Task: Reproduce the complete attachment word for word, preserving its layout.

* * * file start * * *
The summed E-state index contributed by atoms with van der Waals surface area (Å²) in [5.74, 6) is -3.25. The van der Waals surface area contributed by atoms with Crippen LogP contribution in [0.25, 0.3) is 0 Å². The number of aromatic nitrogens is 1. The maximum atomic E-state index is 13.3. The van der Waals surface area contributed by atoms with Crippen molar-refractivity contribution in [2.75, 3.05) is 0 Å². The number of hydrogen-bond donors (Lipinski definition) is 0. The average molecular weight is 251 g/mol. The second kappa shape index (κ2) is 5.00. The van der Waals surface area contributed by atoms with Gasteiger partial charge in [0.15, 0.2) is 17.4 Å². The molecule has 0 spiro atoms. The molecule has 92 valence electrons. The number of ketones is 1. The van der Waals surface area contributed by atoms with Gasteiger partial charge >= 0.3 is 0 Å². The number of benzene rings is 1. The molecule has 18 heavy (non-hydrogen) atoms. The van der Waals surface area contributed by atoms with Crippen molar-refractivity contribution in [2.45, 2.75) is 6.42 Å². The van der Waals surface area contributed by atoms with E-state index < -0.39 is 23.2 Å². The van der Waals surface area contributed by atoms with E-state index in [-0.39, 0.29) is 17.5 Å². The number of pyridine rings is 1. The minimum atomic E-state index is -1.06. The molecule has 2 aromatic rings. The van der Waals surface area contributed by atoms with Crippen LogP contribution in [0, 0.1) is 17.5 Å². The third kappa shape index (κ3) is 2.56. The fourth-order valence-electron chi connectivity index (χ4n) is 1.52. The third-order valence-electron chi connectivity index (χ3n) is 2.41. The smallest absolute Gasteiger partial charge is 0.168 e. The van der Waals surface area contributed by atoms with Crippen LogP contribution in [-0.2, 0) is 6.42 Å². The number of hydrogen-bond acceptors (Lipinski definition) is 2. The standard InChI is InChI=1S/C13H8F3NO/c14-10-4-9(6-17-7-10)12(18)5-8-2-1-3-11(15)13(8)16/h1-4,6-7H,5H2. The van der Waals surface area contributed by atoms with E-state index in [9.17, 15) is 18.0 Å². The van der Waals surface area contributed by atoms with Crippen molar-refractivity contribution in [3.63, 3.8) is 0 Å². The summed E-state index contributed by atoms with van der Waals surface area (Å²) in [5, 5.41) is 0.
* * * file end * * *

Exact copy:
The summed E-state index contributed by atoms with van der Waals surface area (Å²) in [5.74, 6) is -3.25. The van der Waals surface area contributed by atoms with Crippen LogP contribution in [0.25, 0.3) is 0 Å². The number of aromatic nitrogens is 1. The maximum atomic E-state index is 13.3. The van der Waals surface area contributed by atoms with Crippen molar-refractivity contribution in [2.75, 3.05) is 0 Å². The number of hydrogen-bond donors (Lipinski definition) is 0. The average molecular weight is 251 g/mol. The second kappa shape index (κ2) is 5.00. The van der Waals surface area contributed by atoms with Gasteiger partial charge in [0.15, 0.2) is 17.4 Å². The molecule has 0 spiro atoms. The molecule has 92 valence electrons. The number of ketones is 1. The van der Waals surface area contributed by atoms with Gasteiger partial charge >= 0.3 is 0 Å². The number of benzene rings is 1. The molecule has 18 heavy (non-hydrogen) atoms. The van der Waals surface area contributed by atoms with Crippen molar-refractivity contribution in [2.45, 2.75) is 6.42 Å². The van der Waals surface area contributed by atoms with E-state index < -0.39 is 23.2 Å². The van der Waals surface area contributed by atoms with E-state index in [-0.39, 0.29) is 17.5 Å². The number of pyridine rings is 1. The minimum atomic E-state index is -1.06. The molecule has 2 aromatic rings. The van der Waals surface area contributed by atoms with Crippen LogP contribution in [0, 0.1) is 17.5 Å². The third kappa shape index (κ3) is 2.56. The fourth-order valence-electron chi connectivity index (χ4n) is 1.52. The third-order valence-electron chi connectivity index (χ3n) is 2.41. The smallest absolute Gasteiger partial charge is 0.168 e. The van der Waals surface area contributed by atoms with Crippen LogP contribution in [-0.2, 0) is 6.42 Å². The number of hydrogen-bond acceptors (Lipinski definition) is 2. The standard InChI is InChI=1S/C13H8F3NO/c14-10-4-9(6-17-7-10)12(18)5-8-2-1-3-11(15)13(8)16/h1-4,6-7H,5H2. The van der Waals surface area contributed by atoms with E-state index in [9.17, 15) is 18.0 Å². The van der Waals surface area contributed by atoms with Crippen molar-refractivity contribution in [3.63, 3.8) is 0 Å². The summed E-state index contributed by atoms with van der Waals surface area (Å²) in [5, 5.41) is 0.